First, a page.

Bee surprised!

By Carol Boshart

Honey bee hive in the morning with most of the comb exposed

Bee hive in the morning with much of the comb exposed

Bee hive found in a backyard hedge

Bee hive in the afternoon with most of the comb covered

Wes and I were doing a routine evening walk around our garden when we peeked into a damaged shrub and were startled to find an active honey bee hive. The bees nearly covered the comb.  The next morning in the cold weather half the comb was exposed, but the bees covered most of the comb again in the afternoon sunshine. Unfortunately, we’ll lose that welcome group of pollinators because, unprotected, they won’t withstand the winter. Maybe another swarm will find us next spring!

(Click either image for a larger version)

5 thoughts on “Bee surprised!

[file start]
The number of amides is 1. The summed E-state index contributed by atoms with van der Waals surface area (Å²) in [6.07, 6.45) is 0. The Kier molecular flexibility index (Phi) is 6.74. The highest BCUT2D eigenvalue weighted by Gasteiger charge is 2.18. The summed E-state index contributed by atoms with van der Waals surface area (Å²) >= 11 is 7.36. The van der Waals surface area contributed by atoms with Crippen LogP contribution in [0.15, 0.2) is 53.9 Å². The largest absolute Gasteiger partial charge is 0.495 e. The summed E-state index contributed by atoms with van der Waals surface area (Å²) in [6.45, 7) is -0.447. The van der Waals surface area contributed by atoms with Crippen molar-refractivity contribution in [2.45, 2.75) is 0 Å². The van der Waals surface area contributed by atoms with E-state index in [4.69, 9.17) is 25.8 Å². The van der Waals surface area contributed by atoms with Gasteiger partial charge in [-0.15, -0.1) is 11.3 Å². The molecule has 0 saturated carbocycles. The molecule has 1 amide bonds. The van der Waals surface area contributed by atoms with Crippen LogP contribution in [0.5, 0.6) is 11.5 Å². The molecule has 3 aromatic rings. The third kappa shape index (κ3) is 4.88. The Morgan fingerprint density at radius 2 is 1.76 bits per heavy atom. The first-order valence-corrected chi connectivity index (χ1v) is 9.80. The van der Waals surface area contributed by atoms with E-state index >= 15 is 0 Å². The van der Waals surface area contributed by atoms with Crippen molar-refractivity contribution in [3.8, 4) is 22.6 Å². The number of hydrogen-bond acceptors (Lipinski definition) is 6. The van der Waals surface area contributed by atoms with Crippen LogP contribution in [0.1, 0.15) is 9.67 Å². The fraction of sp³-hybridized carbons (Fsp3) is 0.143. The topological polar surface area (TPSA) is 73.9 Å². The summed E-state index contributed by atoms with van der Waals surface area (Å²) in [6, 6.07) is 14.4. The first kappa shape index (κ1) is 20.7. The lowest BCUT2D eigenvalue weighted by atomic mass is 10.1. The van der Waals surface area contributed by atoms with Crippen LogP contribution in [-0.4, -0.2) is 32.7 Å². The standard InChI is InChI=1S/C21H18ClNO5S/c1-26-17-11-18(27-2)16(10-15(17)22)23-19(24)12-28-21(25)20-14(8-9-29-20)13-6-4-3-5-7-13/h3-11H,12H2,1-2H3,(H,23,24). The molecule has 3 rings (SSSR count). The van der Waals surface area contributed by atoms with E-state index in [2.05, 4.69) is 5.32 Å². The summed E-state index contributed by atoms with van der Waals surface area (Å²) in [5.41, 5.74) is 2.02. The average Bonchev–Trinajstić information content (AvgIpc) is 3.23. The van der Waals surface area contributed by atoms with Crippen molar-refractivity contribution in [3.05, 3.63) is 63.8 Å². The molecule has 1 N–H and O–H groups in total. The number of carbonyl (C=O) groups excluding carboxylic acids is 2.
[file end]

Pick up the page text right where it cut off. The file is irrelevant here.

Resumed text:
1. is it possible that a beekeeper could move the hive to a more secure/warm place for the winter?

    • I hope so. The natives that I observed were attracting a different type of bee, in abundance! I did notice numerous honey bees in our vegetable garden, particularly on the squash and cucumbers, and in our annual flower beds.

  2. After a rain and two freezing nights in mid November, the hive detached and fell into the branches below. It broke into pieces with most of its valiant, but dead inhabitants, still clinging on to protect the queen.

    The two beekeepers we consulted agreed that the hive’s location may have been chosen by a young queen making her first nest. If any of us had noticed it earlier in the summer, the hive could have been moved into a box and the bees allowed to continue to produce honey to sustain themselves over the winter.

    A good lesson.

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